Home & Garden

Your Place: More answers on ground fault circuit interrupters

Electrical contractor Bill Lutz, of Generation 3 Electric Inc. in Philadelphia, has weighed in on the letter from the reader who recently wondered whether the ground fault circuit interrupter (GFCI) installation in his attached garage was really overkill.

Home & Garden

On Gardening: Make room, literally, for this expansive tropical shrub

Giant heart-shaped leaves and a cluster of a hundred salmon coral flowers in a pagoda-shaped panicle make the Starshine clerodendrum among the most exotic shrubs for the tropical garden. I first saw this variety a few years ago at the Universtiy of Georgia Plant Trials in Athens, Ga. I knew if I was seeing it there it had dynamite potential in many parts of the country. It does and, as expected, it is growing superbly at the Coastal Georgia Botanical Gardens in Savannah, Ga., too.

Home & Garden

An unfussy chaise lounge made of plywood? Ply not?

Plywood tends to be associated with unfinished building construction, so it's easy to forget that several modernist designers, from the 1920s onward, were obsessed with it as a furniture medium. See, for example, Alvar Aalto's Paimio chair (1939) and Charles and Ray Eames' classic LCW or Lounge Chair Wood (1945). Now the versatile, inexpensive material - comprised of thin sheets of wood veneer (with grains layered in alternating directions for added strength) - has become a mainstay in contemporary, eco-friendly interiors, seen in everything from wall panels to bookcases to bed frames.

Home & Garden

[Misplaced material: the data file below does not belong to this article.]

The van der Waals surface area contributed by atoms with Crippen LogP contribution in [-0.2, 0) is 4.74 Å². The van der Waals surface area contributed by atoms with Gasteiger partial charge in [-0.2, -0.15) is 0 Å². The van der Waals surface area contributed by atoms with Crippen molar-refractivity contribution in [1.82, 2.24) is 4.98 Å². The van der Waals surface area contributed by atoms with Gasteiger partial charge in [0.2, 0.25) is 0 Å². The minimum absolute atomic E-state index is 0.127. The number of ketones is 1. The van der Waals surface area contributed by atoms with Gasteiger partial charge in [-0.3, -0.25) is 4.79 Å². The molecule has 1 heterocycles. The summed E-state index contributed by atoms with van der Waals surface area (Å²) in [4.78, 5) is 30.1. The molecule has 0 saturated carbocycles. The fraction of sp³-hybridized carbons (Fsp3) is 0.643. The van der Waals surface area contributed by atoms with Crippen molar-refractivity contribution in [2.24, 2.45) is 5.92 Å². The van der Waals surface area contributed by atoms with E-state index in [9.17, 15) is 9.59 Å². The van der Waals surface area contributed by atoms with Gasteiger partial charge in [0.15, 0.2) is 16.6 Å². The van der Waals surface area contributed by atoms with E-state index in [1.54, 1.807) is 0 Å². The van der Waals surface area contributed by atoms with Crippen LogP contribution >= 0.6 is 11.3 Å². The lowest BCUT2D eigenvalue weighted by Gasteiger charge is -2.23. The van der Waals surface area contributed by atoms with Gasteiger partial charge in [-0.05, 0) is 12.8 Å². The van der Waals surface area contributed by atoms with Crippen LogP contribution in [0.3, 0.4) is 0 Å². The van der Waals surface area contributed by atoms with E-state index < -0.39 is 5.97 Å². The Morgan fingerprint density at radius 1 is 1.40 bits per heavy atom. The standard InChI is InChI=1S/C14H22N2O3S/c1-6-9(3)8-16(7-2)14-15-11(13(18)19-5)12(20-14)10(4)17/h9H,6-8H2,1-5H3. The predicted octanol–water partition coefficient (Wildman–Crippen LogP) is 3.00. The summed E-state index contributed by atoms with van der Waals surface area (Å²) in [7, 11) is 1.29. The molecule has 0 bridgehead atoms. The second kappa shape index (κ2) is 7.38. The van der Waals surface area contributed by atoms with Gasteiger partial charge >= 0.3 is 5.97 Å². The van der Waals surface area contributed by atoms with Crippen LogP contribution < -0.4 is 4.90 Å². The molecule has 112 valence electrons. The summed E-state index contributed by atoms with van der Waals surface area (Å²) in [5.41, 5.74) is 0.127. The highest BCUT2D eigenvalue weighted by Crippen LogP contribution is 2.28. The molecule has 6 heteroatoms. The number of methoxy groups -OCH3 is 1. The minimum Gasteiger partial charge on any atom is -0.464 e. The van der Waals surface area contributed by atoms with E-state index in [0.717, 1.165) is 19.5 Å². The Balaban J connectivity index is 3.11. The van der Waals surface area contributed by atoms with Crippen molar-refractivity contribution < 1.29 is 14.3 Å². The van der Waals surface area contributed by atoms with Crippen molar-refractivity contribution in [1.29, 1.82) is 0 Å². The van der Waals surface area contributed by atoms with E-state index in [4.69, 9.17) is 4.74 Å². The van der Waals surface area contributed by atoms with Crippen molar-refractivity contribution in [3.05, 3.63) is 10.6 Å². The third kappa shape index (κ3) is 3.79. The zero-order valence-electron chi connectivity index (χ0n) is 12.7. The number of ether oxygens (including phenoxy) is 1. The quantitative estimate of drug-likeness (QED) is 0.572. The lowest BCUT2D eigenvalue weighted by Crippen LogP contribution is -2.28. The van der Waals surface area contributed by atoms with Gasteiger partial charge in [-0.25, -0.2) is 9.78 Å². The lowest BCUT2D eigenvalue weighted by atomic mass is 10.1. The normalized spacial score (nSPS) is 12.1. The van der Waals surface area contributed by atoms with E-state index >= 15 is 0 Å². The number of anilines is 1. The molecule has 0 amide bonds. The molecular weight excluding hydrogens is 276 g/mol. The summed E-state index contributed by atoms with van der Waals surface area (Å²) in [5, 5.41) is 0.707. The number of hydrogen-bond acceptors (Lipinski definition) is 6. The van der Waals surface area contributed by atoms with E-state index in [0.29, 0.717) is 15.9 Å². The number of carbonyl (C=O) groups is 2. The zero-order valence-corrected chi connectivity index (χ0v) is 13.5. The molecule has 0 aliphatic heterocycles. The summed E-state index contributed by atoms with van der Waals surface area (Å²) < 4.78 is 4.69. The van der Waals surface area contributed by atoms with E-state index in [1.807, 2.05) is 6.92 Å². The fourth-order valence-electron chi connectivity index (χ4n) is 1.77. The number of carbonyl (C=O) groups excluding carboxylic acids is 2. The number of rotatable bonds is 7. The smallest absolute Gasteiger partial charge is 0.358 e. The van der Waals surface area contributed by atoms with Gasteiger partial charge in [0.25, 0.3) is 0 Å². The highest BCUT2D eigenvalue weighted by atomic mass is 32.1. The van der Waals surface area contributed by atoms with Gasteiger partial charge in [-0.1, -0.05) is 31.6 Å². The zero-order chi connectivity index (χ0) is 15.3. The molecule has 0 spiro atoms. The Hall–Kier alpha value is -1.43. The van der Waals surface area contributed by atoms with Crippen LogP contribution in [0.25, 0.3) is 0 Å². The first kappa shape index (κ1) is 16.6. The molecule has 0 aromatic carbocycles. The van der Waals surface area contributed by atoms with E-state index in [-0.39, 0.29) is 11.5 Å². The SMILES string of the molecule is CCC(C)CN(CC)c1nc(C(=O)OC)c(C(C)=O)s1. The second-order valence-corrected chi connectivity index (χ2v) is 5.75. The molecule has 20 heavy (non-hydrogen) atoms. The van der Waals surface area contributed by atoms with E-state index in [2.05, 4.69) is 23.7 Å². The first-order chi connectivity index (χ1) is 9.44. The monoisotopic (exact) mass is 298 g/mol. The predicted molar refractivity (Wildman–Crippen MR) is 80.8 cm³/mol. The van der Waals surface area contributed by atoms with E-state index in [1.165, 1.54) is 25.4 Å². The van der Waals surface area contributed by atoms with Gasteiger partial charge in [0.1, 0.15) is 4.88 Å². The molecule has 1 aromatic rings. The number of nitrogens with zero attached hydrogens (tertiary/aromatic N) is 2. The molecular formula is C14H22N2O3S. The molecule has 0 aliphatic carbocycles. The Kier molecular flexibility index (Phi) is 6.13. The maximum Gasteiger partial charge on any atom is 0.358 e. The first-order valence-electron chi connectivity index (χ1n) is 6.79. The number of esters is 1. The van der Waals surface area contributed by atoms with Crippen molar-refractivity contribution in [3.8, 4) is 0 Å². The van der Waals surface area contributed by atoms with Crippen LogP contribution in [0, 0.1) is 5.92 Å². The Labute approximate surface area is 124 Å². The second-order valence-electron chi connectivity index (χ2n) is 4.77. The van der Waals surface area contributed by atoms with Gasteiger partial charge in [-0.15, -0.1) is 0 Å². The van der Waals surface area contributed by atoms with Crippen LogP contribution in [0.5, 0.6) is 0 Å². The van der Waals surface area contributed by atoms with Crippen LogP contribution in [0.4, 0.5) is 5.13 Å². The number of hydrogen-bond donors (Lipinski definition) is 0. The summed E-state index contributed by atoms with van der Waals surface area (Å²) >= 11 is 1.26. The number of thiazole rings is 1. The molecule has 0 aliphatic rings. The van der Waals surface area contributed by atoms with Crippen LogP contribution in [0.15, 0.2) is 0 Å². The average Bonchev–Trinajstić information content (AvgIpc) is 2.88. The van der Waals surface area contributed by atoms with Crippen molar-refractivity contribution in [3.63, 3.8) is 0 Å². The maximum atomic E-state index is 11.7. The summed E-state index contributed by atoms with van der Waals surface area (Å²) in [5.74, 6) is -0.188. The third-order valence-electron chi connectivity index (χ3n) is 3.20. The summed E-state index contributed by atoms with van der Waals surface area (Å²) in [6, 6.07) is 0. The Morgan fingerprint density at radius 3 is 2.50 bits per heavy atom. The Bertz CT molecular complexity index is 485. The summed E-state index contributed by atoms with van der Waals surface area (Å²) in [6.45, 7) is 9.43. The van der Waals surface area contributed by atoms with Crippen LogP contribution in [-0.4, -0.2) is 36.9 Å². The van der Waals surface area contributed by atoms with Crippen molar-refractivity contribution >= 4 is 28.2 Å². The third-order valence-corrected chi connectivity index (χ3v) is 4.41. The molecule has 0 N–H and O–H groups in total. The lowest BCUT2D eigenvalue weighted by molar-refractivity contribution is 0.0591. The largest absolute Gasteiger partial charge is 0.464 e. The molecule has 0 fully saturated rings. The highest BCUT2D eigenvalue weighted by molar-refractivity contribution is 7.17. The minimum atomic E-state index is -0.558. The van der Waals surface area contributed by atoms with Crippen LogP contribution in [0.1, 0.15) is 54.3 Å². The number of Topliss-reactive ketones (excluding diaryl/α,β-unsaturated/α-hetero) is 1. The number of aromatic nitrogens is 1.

Blesseys look back on saving home after Katrina

The home of Walter and Katherine Blessey, like those of many Biloxians and Mississippi Coastians in general, is a survivor. With origins just over a century old, it's not the oldest or the largest home on the Coast. But it has its own special story, and by golly, it wasn't going to let the most destructive storm in modern American history beat it down.

Home & Garden

12 rookie decorating moves you might be making

I was raised by an interior designer and even I have been guilty of making rookie decorating moves. In fact, just last year - mind you, I have been writing about design for eight years - I made one of the most rookie moves: I hung my kitchen pendant so low that I bump my head on it. And no I have not gotten around to fixing it. So let me just put this out there: it's okay to be a beginner or to be oblivious to what decorators consider "the basics." You live and you learn. That's what you're here for, right? Today I'm giving you the CliffsNotes on Decorating 101. Follow these and you'll have the framework for a truly beautiful space - and nothing to be too ashamed of when your most discerning friend comes over.

Home & Garden

Growing familiar vegetables that don't look familiar

Vegetable surprise sounds like the name for a hot dish, but these days it's just part of shopping and gardening. New and newly rediscovered fruits and vegetables have upturned conventional wisdom about the foods many of us grew up with: Now we eat yellow carrots, purple cauliflower and white eggplant. Well, maybe most of us don't actually eat the white eggplant, but you get the idea.